Although many individual enzymes have tremendous cooperative mechanisms, none could account for the observed cellular traits. By nesting the protein kinases (what of phosphatases?) into a cascade, the pathway amplifies the signal from the interaction between receptor and ligand to > 10,000 active molecules of protein kinases by the “end”. But that is not the end of the story. The PKs (PPs) also mediate the appropriate cellular responses that satisfy the signals. The molecular responses are coordinated and thereby alter traits at the cellular level, effectively amplifying the response with regard to biological scale. This apparent amplification of scale, from molecular to cellular, is mirrored by the function of pancreatic beta islets that orchestrate systemic metabolism (homeostasis) by way of blood-borne molecules that act on multiple distal tissues such as muscle and liver.
Another example of scale amplification is the feed/fast cycle in mammals, well any animal really, but we humans prefer to study ourselves, and lab mammals are as close as our evolving brain will allow us to get (most of the time). Consider that all the food you eat on a daily basis is disposed of through the molecular metabolic pathways maintained inside the cells that comprise your body. These include the parts that make feces, urine and sweat. Obviously these are regulated in the temporal sense and coordination of a particular sort is required to maintain a human being for 80 some years. Of course, your cells and the molecules nested within each one are still not quite you, are they? Let alone an ecosystem, or a culture.
The analogies are shifting into focus, yes? It is certainly accurate to refer to the internet, the WWW, and cable TV as “signal transduction” mechanisms. Splayed across the newspapers and web-sites we see that these appear also to function as “amplification” mechanisms. Is it not also accurate to describe the Jasmine Revolution as a “massive response” to a 30-50 years long “signal”? Ultimately, I find these analogies comforting and empowering because they offer us an out as the world closes in. Situations can change quickly, we may not need incrementalism. That should not be interpreted as complacency. We need to maintain the “signals”. We need to maintain to social/political “signals”. We need to build associations between people (the “parts” that comprise the cultural “whole) that will amplify those signals. Moreover, we need to shape the pathways so that when the switches flip, they land where we had hoped. One element of this is embodied in the QH posted David (Reclaiming the Politics of Freedom) and it is rhetorical at the root.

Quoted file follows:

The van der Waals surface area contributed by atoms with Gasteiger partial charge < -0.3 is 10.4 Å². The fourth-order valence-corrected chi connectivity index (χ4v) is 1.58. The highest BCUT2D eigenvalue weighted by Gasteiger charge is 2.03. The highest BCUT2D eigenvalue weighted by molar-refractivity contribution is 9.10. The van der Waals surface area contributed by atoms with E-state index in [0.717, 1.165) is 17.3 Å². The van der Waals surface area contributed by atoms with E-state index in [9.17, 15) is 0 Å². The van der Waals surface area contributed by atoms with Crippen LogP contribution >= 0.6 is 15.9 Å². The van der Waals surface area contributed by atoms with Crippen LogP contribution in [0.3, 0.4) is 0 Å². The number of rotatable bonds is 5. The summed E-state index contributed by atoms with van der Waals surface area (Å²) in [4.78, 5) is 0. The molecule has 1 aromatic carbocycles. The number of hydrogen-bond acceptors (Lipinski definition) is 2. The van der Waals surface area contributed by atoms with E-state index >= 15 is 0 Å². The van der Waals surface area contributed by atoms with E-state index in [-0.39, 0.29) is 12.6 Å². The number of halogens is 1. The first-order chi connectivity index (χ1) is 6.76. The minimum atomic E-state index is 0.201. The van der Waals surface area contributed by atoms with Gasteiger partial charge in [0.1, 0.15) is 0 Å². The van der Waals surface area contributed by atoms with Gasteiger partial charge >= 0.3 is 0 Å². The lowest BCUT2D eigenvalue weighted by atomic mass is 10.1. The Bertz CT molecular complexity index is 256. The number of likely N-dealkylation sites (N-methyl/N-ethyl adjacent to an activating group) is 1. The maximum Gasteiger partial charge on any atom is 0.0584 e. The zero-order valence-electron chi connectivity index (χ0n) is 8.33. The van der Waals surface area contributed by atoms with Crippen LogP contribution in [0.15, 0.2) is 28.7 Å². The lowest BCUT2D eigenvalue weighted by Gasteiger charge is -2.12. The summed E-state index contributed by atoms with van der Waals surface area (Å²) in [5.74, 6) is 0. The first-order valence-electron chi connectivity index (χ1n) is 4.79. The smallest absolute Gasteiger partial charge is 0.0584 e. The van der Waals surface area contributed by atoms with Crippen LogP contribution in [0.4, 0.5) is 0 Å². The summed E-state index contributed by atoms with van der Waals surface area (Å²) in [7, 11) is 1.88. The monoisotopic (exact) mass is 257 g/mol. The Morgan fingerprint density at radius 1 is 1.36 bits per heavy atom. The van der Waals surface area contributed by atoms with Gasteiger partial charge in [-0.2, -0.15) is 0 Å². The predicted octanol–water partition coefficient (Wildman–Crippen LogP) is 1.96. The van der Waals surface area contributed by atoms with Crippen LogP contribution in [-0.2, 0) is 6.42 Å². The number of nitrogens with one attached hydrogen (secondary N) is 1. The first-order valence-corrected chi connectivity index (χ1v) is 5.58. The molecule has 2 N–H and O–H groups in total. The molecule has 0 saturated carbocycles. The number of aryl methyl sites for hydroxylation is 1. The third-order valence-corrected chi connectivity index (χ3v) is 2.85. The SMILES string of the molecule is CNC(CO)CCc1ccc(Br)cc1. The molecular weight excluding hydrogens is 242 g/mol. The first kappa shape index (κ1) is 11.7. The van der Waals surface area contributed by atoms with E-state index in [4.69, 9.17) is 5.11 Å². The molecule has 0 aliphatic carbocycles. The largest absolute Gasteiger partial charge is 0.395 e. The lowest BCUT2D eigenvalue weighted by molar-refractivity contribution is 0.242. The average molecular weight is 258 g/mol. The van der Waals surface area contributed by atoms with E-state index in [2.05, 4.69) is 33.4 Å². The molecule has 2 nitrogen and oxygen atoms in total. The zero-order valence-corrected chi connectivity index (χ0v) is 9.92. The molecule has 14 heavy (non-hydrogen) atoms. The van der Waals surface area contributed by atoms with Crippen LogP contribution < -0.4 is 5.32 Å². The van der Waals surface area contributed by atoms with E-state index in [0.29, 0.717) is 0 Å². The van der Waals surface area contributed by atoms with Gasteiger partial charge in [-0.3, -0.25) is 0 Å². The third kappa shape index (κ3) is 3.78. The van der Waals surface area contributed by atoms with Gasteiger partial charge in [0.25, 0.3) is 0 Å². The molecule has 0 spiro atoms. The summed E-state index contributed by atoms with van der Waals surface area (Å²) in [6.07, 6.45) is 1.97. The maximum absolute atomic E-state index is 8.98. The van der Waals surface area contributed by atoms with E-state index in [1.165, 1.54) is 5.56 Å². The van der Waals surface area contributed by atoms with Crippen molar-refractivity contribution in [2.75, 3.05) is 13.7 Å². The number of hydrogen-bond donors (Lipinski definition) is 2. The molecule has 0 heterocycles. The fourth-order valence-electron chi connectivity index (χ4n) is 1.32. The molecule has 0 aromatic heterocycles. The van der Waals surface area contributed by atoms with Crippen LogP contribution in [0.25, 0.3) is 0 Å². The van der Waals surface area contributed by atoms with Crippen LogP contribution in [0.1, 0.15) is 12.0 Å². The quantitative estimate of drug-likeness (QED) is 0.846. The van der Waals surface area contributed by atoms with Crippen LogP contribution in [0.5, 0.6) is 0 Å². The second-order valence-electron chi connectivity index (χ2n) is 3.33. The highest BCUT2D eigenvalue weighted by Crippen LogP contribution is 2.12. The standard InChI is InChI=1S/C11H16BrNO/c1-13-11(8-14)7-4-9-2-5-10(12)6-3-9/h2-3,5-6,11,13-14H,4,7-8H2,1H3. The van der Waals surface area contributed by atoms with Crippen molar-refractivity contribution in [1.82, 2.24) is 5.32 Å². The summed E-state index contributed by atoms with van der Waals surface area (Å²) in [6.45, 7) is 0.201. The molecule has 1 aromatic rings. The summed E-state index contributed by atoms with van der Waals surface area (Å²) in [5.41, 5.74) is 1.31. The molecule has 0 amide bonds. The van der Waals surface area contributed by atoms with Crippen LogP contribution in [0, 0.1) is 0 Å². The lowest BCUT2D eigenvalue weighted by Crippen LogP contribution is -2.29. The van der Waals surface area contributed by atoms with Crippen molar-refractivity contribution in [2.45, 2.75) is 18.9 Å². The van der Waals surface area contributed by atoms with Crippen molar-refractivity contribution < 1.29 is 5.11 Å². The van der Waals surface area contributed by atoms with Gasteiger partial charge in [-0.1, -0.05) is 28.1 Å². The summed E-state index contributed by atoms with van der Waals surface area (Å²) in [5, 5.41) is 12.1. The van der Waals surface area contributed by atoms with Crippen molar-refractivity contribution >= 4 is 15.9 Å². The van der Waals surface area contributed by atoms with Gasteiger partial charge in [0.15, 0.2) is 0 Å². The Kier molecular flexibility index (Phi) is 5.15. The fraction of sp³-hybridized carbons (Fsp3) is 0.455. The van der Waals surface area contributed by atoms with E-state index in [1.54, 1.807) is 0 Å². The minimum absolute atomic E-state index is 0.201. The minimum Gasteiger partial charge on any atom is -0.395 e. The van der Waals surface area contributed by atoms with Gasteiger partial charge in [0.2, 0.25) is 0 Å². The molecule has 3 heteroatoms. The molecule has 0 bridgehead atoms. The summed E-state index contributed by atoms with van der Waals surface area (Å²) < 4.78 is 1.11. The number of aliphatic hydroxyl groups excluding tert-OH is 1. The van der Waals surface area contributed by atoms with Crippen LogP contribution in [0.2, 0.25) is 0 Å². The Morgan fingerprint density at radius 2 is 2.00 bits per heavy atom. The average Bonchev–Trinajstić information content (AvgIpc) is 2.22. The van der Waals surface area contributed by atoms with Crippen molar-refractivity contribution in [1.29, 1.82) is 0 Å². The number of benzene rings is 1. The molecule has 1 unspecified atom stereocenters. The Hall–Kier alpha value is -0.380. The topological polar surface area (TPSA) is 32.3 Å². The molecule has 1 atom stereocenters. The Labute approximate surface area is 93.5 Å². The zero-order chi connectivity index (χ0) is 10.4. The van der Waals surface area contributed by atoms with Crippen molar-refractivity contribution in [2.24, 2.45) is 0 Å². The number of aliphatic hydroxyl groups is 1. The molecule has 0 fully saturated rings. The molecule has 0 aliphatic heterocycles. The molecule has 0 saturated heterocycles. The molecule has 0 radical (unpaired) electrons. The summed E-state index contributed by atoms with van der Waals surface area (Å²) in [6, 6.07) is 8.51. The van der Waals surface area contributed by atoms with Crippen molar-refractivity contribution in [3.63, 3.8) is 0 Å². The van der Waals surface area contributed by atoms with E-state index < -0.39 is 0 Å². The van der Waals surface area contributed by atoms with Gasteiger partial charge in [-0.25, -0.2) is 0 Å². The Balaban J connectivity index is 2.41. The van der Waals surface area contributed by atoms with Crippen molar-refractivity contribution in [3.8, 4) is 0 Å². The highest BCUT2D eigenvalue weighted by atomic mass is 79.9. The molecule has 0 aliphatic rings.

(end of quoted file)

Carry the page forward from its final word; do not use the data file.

This subject was broached toward the end of Open Left and in regard to the negative example of the attempted assassination in AZ, which may have been a response to the stream of rhetorical noise (another word of stochastic phenomena) broadcast 24/7/365 by those with intentions that oppose the progressive/liberal vision of a cooperative future. I see the Spring blooms of Jasmine as a net positive response, the shape/structure of which it shares with the negative example described. My hope is that by describing something of how these mechanisms appear to operate, I might marshal a few of my fellow humans to view their individual (and collective) actions in the context of everybody else. We need to figure a way to use chaos and instability to our advantage and to provide a purpose to our “noisy” debates and discussions. Recognizing the stochastic nature of the context in which we exist is a beginning.